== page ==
What is an SSL certificate and why do I need one?
Most people will be aware that their web browser sometimes displays a little padlock beside the address of a website. The address bar itself occasionally turns green, while the HTTP prefix in web addresses often becomes an HTTPS prefix instead. These are all visible signs that an SSL (Secure Socket Layer) certificate has been activated, adding greater security and protection to any sensitive or financial activity conducted over the Internet.
Normally, the data we send and receive online is sent through individual packets that could potentially be viewed by anybody. An SSL certificate is a small data file that adds a complex security key to communication between the host and recipient computers, preventing these packets from being viewed by anyone else. This secure connection can, therefore, transmit passwords, financial data or sensitive personal information safely and discreetly.
What does Google say about it all?
Up until the end of 2016, installing an SSL certificate was not always recommended. In general, e-commerce websites were required to be secure, but most marketers and developers would have agreed that a non-secure HTTP website was sufficient for running a blog. So what has changed?
Google announced that from January 2017 the Chrome browser would show any HTTP sites as non-secure when certain information is being asked for on a site. This would start with payments and passwords, and would then be applied to other forms of data entries.
Types of SSL Certificates
There are varying degrees of security certificates, and depending on what type of website you have, the correct one needs to be applied. For example, e-commerce websites must all have an SSL certificate. It would be unthinkable to enter all of your personal and payment information on a non-secure site. If your site wishes to receive payments directly via credit cards, you have to let your bank carry out a security analysis of your website, and they will only issue the certification if all security measures are met. The liability of any security breaches you will have also vary greatly.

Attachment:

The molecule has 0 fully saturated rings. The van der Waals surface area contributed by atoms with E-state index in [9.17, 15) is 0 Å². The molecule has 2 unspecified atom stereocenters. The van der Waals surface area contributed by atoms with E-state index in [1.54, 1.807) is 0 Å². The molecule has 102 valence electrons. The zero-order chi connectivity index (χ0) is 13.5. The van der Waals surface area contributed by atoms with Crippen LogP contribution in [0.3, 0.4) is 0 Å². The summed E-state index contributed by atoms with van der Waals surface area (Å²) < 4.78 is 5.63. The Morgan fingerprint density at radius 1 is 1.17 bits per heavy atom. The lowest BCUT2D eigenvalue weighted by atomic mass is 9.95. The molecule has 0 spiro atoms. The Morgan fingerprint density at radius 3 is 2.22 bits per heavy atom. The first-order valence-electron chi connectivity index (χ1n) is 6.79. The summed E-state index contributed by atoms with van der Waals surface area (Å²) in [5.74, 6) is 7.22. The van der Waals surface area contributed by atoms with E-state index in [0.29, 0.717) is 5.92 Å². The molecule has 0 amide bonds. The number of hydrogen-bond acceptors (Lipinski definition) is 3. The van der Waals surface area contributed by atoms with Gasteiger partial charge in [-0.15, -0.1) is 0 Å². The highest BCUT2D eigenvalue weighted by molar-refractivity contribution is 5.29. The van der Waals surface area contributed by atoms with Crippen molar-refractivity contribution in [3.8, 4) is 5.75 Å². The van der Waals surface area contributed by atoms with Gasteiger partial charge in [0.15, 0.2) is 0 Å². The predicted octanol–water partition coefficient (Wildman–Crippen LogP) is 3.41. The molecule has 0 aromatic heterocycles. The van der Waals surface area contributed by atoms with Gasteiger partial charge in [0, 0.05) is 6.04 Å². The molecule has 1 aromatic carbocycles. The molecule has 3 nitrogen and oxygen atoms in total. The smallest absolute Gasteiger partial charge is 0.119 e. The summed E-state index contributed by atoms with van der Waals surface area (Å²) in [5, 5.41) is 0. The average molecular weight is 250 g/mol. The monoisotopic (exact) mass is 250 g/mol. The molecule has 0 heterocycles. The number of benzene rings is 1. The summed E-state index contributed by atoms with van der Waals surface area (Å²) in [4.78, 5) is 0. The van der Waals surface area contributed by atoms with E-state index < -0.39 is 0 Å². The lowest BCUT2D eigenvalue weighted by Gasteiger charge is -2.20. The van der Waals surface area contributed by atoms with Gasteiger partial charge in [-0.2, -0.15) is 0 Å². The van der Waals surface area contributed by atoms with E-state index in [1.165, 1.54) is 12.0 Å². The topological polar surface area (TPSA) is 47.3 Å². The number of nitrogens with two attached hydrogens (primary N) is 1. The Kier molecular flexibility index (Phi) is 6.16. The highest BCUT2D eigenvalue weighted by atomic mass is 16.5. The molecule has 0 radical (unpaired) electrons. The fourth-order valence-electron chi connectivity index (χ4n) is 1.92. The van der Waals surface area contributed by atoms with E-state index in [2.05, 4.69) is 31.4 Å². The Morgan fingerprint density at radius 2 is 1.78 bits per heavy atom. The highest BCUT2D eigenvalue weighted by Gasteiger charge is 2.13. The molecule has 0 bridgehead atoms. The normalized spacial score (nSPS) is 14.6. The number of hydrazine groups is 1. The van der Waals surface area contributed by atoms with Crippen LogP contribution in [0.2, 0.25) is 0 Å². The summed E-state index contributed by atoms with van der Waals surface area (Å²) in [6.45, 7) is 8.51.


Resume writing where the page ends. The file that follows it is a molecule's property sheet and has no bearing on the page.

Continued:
Why Not SSL For All?
First of all, if your website does not sell anything or require any data entry, you don’t really need an SSL. Secondly, if your website is not commercial and you are just starting out, you might not want to spend part of your budget on a certificate nor on a developer to install it and create the necessary HTTP to HTTPS redirects.
If you do decide to install an SSL certificate, make sure it is done properly. Installing it means the URLs of all of your pages have changed from HTTP to HTTPS. For search engines, this is effectively a different website. So to preserve your website’s SEO credentials, all of the necessary redirects from the previous HTTP pages to HTTPS need to be put in place. If this is not done properly you will lose all of the existing HTTP links, meaning your domain authority and search engine rankings will disappear. You need to preserve the old links to retain your search results standing. Imagine you have some big brands linking to your site; by switching to secure you could lose them all. That’s definitely not the way to go.
How do I get one?
This is where I can help. I can install an SSL onto your existing site (or new build) and even offer a free website security check to let you know if there any possible vulnerabilities within your website.
To take advantage of the current 50% offer I have on SSL certificates or for some free advice then simply get in touch.